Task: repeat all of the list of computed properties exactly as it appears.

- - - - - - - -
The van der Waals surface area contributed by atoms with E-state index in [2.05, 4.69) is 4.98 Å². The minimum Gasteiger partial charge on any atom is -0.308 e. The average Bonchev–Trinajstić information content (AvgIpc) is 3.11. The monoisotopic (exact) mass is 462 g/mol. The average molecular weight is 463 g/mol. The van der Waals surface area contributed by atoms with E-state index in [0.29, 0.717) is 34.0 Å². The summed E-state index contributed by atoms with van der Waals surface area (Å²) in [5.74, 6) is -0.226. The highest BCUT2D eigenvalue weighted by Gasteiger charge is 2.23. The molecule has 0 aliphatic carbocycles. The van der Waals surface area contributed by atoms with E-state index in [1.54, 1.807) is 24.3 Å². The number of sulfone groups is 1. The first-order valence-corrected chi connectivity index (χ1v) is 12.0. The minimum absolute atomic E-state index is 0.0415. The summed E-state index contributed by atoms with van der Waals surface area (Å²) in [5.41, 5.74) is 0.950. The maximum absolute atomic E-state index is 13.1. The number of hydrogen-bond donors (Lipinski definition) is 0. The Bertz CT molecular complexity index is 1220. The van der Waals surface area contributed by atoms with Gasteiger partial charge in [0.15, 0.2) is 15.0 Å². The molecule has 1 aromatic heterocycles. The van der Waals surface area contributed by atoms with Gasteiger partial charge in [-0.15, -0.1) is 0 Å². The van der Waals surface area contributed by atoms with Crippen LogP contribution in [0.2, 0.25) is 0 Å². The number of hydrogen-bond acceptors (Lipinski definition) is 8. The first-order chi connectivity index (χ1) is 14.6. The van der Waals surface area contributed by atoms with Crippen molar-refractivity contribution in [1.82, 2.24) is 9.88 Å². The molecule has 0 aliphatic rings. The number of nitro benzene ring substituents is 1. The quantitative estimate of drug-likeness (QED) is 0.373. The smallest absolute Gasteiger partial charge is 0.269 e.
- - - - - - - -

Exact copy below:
The van der Waals surface area contributed by atoms with E-state index in [2.05, 4.69) is 4.98 Å². The minimum Gasteiger partial charge on any atom is -0.308 e. The average Bonchev–Trinajstić information content (AvgIpc) is 3.11. The monoisotopic (exact) mass is 462 g/mol. The average molecular weight is 463 g/mol. The van der Waals surface area contributed by atoms with E-state index in [0.29, 0.717) is 34.0 Å². The summed E-state index contributed by atoms with van der Waals surface area (Å²) in [5.74, 6) is -0.226. The highest BCUT2D eigenvalue weighted by Gasteiger charge is 2.23. The molecule has 0 aliphatic carbocycles. The van der Waals surface area contributed by atoms with E-state index in [1.54, 1.807) is 24.3 Å². The number of sulfone groups is 1. The first-order valence-corrected chi connectivity index (χ1v) is 12.0. The minimum absolute atomic E-state index is 0.0415. The summed E-state index contributed by atoms with van der Waals surface area (Å²) in [5.41, 5.74) is 0.950. The maximum absolute atomic E-state index is 13.1. The number of hydrogen-bond donors (Lipinski definition) is 0. The Bertz CT molecular complexity index is 1220. The van der Waals surface area contributed by atoms with Gasteiger partial charge in [0.15, 0.2) is 15.0 Å². The molecule has 1 aromatic heterocycles. The van der Waals surface area contributed by atoms with Gasteiger partial charge in [-0.15, -0.1) is 0 Å². The van der Waals surface area contributed by atoms with Crippen LogP contribution in [0.2, 0.25) is 0 Å². The number of hydrogen-bond acceptors (Lipinski definition) is 8. The first-order chi connectivity index (χ1) is 14.6. The van der Waals surface area contributed by atoms with Crippen molar-refractivity contribution in [1.82, 2.24) is 9.88 Å². The molecule has 0 aliphatic rings. The number of nitro benzene ring substituents is 1. The quantitative estimate of drug-likeness (QED) is 0.373. The smallest absolute Gasteiger partial charge is 0.269 e.